Brussels and the European Parliament is often a quiet place during August as the institution all but shuts down. However, this year, with a new amended copyright text to be put to a vote in Strasbourg on 12 September there are probably many staffers who have been busy getting ready.

The July vote was notable for the tidal wave of phone calls, emails and social media messages that were sent to Members of the European Parliament (MEPs) — so much so that many complained that the situation had got out of hand. Subsequent reports suggest a highly organised campaign by lobbying consultancies that work closely with big tech companies being behind platforms (SaveTheLink and SaveYourInternet) that provided individuals with automated tools to contact MEPs. Many of the organisations behind this campaign have been described as artificial or ‘astroturf’ organisations to distinguish them from real, grassroots NGOs. In an era of fake news and social media bullying, it’s clear that anyone, anywhere in the world could use these tools to put pressure on MEPs or other representatives. This coordinated campaign backfired because of these revelations and questions were asked about how big the opposition to the draft proposals really was?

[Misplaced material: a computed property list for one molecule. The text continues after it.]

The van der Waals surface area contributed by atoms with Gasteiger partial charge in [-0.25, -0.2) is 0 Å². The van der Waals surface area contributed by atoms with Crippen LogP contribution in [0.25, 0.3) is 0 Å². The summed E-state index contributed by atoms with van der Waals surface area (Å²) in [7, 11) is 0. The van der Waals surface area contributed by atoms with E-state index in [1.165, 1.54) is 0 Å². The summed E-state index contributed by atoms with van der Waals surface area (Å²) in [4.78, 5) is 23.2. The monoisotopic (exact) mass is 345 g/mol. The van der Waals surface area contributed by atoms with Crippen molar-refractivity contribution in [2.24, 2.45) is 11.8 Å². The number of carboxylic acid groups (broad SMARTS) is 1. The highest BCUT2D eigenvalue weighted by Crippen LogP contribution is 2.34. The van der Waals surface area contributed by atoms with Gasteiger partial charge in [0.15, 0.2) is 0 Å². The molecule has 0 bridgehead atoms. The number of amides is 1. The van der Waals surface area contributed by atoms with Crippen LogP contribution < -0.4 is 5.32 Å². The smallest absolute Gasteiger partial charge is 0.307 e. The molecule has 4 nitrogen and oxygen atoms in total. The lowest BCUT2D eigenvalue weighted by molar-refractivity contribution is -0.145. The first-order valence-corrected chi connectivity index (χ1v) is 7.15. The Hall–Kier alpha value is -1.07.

The Greens Group in the European Parliament and the German Pirate Party MEP, Julia Reda, called for a day of demonstrations on 26 August as soon as the July vote was over. Billboard reports that the protests only gathered small crowds — nowhere near the size that could have been expected, given the online campaign.

European Commission Vice President, Andrus Ansip, the guest speaker at this year’s Charles Clark Memorial Lecture, tried to call for calm and rational analysis of the proposal before the 12 September vote.

So, some new campaign sites are ready:

alongside existing ones:

Some hashtags to keep an eye on:

#DeleteArt13 #LinkTax #SaveYourInternet #EuropeForCreativity #EuropeForCreators

Expect the lobbying to be intense.

Anne Bergman-Tahon, the Director of FEP, coordinating with colleagues of all European associations the campaign to sustain the compromise reached in JURI, says ‘Most of the 750 MEPs want to hear from their national publishers associations what they think of the legislation, therefore we are liaising with all our members for them to engage with their MEPs and to meet them when we will all be in Strasbourg on 11-12 September. Together, united, we should convince politicians that it is crucial to sustain creativity.’